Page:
US 7326383 B2
Reagents for determining presence or concentration of cyanuric acid are described. The reagents include an indicator, a 2,4-diamino-6-alkyl-1,3,5-triazine, and may include a stabilizer, an antioxidant, or both.
1. Reagent useful in determining cyanuric acid in a fluid sample, comprising a 2,4-diamino-6-alkyl-1,3,5-triazine or ethylenebismelamine, wherein said alkyl contains from 1 to 10 carbons, is straight chained or branched, substituted or unsubstituted, and an indicator molecule, at a pH of from about 6 to about 9.
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15. A method for determining cyanuric acid in a fluid sample, comprising contacting said sample with the reagent of
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This invention relates to apparatus, methods, and reagents useful in analyzing liquid samples. More particularly, the invention relates to analyzing liquid samples to determine cyanuric acid in such a liquid sample.
The science of analytical chemistry has, and continues to make progress. The field involves the ability to assay sample materials to determine if a particular substance or substances are present, and if so, the amount of that substance. Frequently, the term “analyte” is used to describe the substance being tested. This term will be used hereafter.
Early examples of the application of analytical chemistry include litmus paper, as well as devices which would change color if atmospheric humidity was above a particular level. To say that the field has become more sophisticated since then is an understatement.
One area of importance in analytical chemistry is the testing and evaluation of liquid samples. While “liquid sample” as used hereafter refers to materials such as blood, urine, but most particularly for this disclosure, water.
It is desirable and necessary to analyze water for various components. For example, it may be important to determine if a water sample is potable. Further, water samples are used for different purposes. Depending upon the use to which the sample is to be put, one or more parameters, such as pH, total alkalinity, calcium hardness, total hardness, and amount of particular analytes such as total chlorine, free chlorine, combined chlorine, sodium content, etc., may be important. For example, when the water sample is taken from a swimming pool, either or both of combined chlorine and free chlorine may be important. Where the water is to be used for an industrial cooling system, total alkalinity or total hardness may be important. When the water is to be used in the health profession, any number of analytes may be of interest and important. These are just examples of the type of uses to which water samples may be put. The skilled artisan will be familiar with many others, which need not be set forth here. Further, the literature on analysis of liquid samples other than water is vast.
Analysis of water samples can be accomplished with any number of different systems. Generally, however, these systems can be divided into “dry chemistry” and “wet chemistry” systems.
In a wet chemistry system, essentially one adds either a liquid testing agent or a dissolvable testing agent to a liquid sample. The testing agent reacts with the analyte of interest, leading to formation of a detectable signal. Preferably, this is the formation of a visible “marker,” such as a color or change in color. Again, the artisan will be familiar with other systems such as measurement of light absorption in photometers, etc. For purposes of this disclosure, however, the discussion will focus on visible formation and changes in color, rather than systems such as light photometers solely to facilitate understanding.
In these wet chemistry systems, the reacted liquid sample is then compared to some reference standard. Generally, this takes the form of a coded reference linking concentration of the analyte to a particular color or degree of color. A low concentration may be indicated by a very pale pink color, and a high concentration by one which is dark red, and vice versa.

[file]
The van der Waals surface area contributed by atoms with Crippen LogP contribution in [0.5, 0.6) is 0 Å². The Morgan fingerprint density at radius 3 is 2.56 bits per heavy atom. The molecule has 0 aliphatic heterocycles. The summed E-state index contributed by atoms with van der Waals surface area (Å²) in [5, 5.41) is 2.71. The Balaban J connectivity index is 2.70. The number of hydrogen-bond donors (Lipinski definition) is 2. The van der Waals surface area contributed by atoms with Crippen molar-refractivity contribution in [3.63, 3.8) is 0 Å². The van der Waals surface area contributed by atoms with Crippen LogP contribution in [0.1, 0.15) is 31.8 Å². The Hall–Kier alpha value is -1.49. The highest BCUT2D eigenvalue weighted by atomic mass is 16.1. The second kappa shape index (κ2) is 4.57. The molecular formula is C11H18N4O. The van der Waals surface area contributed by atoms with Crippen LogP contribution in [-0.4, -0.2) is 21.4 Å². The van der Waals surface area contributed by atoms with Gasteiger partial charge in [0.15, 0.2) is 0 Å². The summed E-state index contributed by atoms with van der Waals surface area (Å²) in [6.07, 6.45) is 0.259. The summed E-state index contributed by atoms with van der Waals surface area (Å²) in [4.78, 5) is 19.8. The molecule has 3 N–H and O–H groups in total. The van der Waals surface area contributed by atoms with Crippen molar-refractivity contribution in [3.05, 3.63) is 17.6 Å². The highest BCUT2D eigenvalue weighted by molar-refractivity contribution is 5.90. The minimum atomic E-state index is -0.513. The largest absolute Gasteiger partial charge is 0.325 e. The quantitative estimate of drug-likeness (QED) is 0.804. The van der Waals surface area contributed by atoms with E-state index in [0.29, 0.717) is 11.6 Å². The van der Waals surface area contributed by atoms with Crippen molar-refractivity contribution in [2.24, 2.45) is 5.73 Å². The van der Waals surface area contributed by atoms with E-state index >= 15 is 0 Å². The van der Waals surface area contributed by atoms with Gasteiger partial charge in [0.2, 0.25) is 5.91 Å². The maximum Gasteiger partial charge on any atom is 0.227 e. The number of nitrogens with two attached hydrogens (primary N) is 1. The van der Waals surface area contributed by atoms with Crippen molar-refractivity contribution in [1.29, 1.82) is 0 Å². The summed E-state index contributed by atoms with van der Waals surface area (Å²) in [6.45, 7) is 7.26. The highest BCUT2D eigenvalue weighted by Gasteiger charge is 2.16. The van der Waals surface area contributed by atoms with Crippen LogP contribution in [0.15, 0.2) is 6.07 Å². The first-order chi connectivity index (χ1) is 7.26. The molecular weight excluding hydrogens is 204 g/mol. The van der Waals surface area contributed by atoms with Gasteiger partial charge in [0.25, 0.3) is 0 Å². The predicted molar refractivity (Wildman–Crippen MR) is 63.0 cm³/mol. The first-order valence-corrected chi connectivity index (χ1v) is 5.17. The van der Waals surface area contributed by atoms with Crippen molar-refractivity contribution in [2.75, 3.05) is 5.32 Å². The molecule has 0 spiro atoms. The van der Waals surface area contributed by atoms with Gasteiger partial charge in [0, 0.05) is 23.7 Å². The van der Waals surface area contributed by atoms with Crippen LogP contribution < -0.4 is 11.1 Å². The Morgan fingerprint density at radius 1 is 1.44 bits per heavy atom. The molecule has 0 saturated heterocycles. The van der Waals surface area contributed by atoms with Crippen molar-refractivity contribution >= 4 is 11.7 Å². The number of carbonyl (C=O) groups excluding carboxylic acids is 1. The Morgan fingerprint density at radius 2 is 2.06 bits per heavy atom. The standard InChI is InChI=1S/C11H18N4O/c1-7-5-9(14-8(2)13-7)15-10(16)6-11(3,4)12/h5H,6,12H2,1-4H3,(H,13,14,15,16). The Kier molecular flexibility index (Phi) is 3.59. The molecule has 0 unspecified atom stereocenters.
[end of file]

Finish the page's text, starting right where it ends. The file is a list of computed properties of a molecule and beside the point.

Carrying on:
Dry chemistry systems can be used to analyze many of the types of samples that wet chemistry systems are used to analyze. In these dry chemistry systems an apparatus, such as an absorbent pad or a test strip is impregnated, coated, or printed with the test system discussed supra, in such a way that the test system does not and cannot leave the apparatus. The apparatus is contacted with the liquid sample, removed from it, and the signal is “read” on the apparatus. As with wet chemistry systems, the signal that is generated is compared to a coded reference to link the signal generated to a specific amount and/or concentration of an analyte under consideration.
The prior art literature on analytical chemistry is vast. For example, U.S. Pat. No. 5,811,254, to Wu, teaches reagent systems which can be used to detect total available chlorine over an extensive range (0 to 5000 ppm). The reagents can be incorporated into a carrier matrix, such as filter paper, to produce a dry chemistry test strip useful in measuring total available chlorine. U.S. Pat. No. 5,710,372, to Becket, teaches test strips which include a plurality of test regions. Each region contains a different amount of a reagent system which reacts with an analyte of interest. A visual display results which permits the user to determine the amount of the analyte in the sample being analyzed. U.S. Pat. No. 5,620,658, to Jaunakais, teaches multicomponent test strips which contain reagents capable of converting undetectable analytes into detectable ones, via ionic change. U.S. Pat. No. 5,529,751, to Gargas, teaches a pH adjustment kit. Once the pH of the sample has been determined, a first reagent is added until the sample indicates that a proper pH has been obtained. The number of drops of the first reagent is then converted to a quantity of a second reagent, which is then used to modify pH of the source of the sample. U.S. Pat. No. 5,491,094, to Ramana, et al., teaches dry reagent test strips for determining free chlorine, using TMB derivatives. U.S. Pat. No. 4,904,605, to O'Brien, et al., teaches test strips which can be used to determine a plurality of different reagents. A dipstick containing a plurality of reagent pads is contacted to sample, signal is formed, and then compared to a reference standard. U.S. Pat. No. 4,481,296, to Halley, teaches compositions that are useful in determining the pH of a halogen containing solution.